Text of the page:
The Lobay episode
Q. How important was Danylo Lobay and the group that was formed around him? And how many people did they attract?
Lobay was a card-carrying Party member but not a dedicated Communist. He bought into the ideology, but he wasn't enthusiastic or fanatical about it. He was also somewhat of a dilettante. He would never do anything like distribute leaflets or march in a demonstration. But he was a very able editor. Like a lot of other people during those years, he heard about the famine in Ukraine and other crimes being committed by the Stalin regime. He heard about how Ukrainian culture that flourished after the Civil War in Russia until about 1928 was suddenly being set back, being stifled. He began talking about it and was joined by other members in the ULFTA. In those days, however, to be critical of the Soviet Union in the Party or the ULFTA was a dangerous thing to do; one had to be very careful. But he accepted the challenge. This was happening at the very time the Party was pressuring its ethnic organizations to make the big "turn to the class struggle." So it is not surprising that they were quickly labeled as traitors, agents of capitalism, etc. After all, even the 1967 delegation that went to investigate Russification in Ukraine was labeled and vilified after it made a negative report.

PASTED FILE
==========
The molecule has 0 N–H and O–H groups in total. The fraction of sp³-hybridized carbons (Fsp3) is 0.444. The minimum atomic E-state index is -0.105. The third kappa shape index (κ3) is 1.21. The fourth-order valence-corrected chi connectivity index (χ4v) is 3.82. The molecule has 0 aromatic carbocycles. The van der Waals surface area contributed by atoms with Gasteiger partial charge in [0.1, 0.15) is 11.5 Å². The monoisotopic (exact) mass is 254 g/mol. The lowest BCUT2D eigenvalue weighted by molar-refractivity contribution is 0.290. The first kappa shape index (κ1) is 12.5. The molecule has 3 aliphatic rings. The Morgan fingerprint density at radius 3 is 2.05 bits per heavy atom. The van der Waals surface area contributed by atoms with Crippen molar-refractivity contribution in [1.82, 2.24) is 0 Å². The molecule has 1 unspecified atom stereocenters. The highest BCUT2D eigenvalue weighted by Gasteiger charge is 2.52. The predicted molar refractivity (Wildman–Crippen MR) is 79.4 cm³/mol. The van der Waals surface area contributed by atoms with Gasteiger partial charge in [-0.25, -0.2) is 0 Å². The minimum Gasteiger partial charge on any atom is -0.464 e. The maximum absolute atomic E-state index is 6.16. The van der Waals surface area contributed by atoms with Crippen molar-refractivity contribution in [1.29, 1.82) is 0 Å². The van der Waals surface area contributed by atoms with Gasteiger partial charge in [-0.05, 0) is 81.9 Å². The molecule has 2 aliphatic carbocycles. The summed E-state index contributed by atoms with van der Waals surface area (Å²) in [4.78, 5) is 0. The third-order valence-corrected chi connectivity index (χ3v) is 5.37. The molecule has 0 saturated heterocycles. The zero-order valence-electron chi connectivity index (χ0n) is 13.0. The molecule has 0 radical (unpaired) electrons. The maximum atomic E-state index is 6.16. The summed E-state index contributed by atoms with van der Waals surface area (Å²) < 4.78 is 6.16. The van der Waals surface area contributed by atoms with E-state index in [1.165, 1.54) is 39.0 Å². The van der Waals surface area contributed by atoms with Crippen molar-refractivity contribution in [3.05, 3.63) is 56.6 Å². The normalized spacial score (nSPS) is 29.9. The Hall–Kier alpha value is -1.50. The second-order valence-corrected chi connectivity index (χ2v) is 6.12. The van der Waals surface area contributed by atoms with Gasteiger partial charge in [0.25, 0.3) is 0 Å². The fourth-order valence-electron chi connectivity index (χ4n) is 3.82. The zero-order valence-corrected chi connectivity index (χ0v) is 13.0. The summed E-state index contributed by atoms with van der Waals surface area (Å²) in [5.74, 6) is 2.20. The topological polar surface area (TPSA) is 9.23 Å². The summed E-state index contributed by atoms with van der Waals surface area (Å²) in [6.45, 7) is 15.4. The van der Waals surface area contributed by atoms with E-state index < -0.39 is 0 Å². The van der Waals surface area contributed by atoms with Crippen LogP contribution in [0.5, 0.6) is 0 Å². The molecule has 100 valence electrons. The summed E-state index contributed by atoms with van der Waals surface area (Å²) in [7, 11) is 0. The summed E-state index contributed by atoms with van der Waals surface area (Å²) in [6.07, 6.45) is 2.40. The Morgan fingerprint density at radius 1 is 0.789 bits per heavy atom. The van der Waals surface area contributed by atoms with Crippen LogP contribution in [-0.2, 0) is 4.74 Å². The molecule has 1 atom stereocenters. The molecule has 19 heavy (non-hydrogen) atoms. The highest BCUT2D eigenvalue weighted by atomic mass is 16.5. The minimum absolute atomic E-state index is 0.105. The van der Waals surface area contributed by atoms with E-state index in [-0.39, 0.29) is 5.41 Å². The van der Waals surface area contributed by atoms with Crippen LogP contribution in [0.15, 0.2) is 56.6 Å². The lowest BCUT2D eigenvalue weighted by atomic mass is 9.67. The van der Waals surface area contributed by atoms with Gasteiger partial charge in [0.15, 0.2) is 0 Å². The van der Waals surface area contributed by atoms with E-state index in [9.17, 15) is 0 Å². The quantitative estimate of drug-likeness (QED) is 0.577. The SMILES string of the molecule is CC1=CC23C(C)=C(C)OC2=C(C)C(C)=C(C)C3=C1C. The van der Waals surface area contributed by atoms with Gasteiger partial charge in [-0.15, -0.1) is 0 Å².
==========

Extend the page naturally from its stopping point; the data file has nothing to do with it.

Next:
He was accused by some of being "the other side of Trotskyism," but he wasn't anything close to being a Trotskyist. When he and his followers were drummed out of the ULFTA, they did publish their own paper for a while and were accepted by the right-wing Ukrainian groups. But they didn't last very long. Later, of course, their criticism was shown to have been valid.
Lobay and his followers were denounced and I went along with that, but, looking back, I'm sure that a lot of people who had similar doubts and were confused about what was happening in Ukraine simply chose not to question things too much and just kept their mouths shut.
Conforming to the Party line
Q. You said earlier that after 1931 the Party's control of the Ukrainian organizations became more obsessive. Can you give an example that would indicate it was consolidated to a greater degree in the late 1930s?